Wait, That’s Really a House?

Via Wikimedia

My dad and I used to talk about how he was going to make himself an office in his backyard shed. He’d made a good amount of money putting electricity in other people’s dutch barns and other iterations of storage sheds/backyard workshops. It was only a matter of time that he would slow down enough and put wires in his. Meanwhile, I’d use the shed as my play kitchen, with the nice wooden kindergarten furniture that we’d picked up at the local public school surplus auction.

Unfortunately, the shed never made it past my mud pie emporium to being dad’s full office. In fact, I’m sure he’d be tickled to see just how many people have decided to not only wire and keep some sort of office in backyard sheds, but actually live in the things and call them so nicely, tiny homes.

While the movement has origins as far back as 1960’s counterculture, the movement picked up steam during the recent major economic recession, as well as in the aftermath of several major devastating storms, namely Hurricane Katrina and the Katrina cottage. They’ve been touted as a solution to chronic homelessness. Many others are propelled by the ability to live life somewhat off the grid, somewhat simply and in some cases tax and mortgage free. It’s also a slightly more stable alternative than just living in a sedan or a van, but many van dwellers consider themselves members of the tiny home movement too.

So what makes a home “tiny” versus “small”? The common nomenclature (as listed by Wikipedia in their article on the movement), states that a tiny home is any house or non-self-propelled vehicular structure that is less than 1,000 square feet. As stated above, some van and RV dwellers count themselves in too, as well as those in traditional trailers. Yet, what makes these tiny homes different, at least in my opinion, is their resemblance to a normal, stick-built, bungalow or ranch home. If one took the wheels off of some of these homes, they could be confused for our friend above, the storage shed. They could also be right at home on Apartment Therapy.

Another question one may ask is that is this really new? No, not at all. What has happened is that much of the stigma of living in such a small quarter has dulled, seeing that many of these homes have many modern accouterments, and are remarkably space efficient, for far less money than some rental apartments.

Lastly, this has major implications for sprawl repair and even traditional new urbanism. Traditional new urbanism has always been a proponent of the accessory dwelling unit (ADU or more colloquially, the granny flat). Yet, with more and more people moving into already dense and raptly gentrifying metro areas, as well as fleeing to cheaper suburban areas, allowing for more units per acre and in a way that is aesthetically pleasing and financially prudent is vital. Plus, these have become showcases for homes in the 1,000-2,000 square foot range of how these homes can appear to be mansion-like, thanks to efficient uses of space. Especially in the case of the Katrina cottage, people can rebuild something that looks and may even be the same size as what they lost, in a short period and without incurring newer, higher expenses.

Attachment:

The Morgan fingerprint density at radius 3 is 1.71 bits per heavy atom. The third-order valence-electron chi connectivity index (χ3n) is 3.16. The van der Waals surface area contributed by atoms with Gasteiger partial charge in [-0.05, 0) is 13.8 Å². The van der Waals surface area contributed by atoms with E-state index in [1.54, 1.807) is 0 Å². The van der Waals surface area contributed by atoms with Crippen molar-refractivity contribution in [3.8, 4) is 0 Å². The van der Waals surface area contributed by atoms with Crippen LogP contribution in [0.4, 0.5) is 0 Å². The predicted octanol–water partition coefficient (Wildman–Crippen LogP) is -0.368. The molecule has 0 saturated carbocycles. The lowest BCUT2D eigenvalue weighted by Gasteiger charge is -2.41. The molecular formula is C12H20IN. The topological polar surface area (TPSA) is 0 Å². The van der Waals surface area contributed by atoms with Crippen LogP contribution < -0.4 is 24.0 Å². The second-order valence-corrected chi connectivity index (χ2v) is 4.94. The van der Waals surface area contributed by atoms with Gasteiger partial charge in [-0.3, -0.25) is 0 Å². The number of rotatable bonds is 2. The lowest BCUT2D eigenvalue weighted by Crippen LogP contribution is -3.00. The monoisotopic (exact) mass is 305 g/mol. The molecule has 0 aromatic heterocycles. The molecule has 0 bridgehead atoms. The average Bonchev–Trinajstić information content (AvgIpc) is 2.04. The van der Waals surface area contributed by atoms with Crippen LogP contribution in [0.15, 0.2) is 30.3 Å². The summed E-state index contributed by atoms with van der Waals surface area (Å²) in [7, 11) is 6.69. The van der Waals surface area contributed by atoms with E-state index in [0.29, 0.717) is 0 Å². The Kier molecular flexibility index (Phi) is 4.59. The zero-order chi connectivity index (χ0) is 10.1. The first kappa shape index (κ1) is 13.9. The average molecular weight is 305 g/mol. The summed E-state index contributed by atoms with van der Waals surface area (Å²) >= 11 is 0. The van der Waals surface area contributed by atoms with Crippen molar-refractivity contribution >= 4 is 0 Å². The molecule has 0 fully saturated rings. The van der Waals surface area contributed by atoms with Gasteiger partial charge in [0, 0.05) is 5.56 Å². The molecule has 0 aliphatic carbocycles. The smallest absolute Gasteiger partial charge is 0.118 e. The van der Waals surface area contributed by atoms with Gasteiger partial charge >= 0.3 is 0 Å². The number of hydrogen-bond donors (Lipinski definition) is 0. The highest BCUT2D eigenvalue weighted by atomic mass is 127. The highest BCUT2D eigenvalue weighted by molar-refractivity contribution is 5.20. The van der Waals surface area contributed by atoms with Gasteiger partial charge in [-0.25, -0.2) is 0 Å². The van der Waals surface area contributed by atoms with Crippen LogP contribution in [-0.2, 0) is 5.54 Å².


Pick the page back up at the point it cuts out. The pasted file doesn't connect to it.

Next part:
I can’t lie, the idea of a tiny house is very appealing for me for my next move. However, I have yet to see a community of them anchor what’s already in denser housing communities, at least in my area. I’m better to stick to a traditional sized ranch, bungalow or a townhome.

What about you? Would a “tiny” house be too tiny? Could you get over the feeling that you really live in a  glorified shack?

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About Kristen Jeffers

I'm Kristen. Almost five years ago, I got tired of not seeing black women as nerded out about trains, better streets, riding bikes, walking not just out of necessity, tall buildings, old buildings and honestly a lot of other things. I was in grad school for community and economic development (ok, it’s actually an MPA), and I wanted to make sure people knew I existed and that I could help them do this thing called placemaking better. Five years later, I’m still doing that, although not from my hometown of Greensboro, NC, but from Kansas City, MO. I spend most of my time in Kansas City promoting better biking and walking infrastructure metro-wide with BikeWalk KC and the Kansas City B-cycle. But I also wrote a book A Black Urbanist (you can grab that over on the right) and sometimes I give speeches and help other communities tell their stories at design charrettes and public meetings. I’ve also written or appeared in all of the major “urbanist” publications, either as a subject or as a writer, as well as most of my hometown papers as subject or writer as well.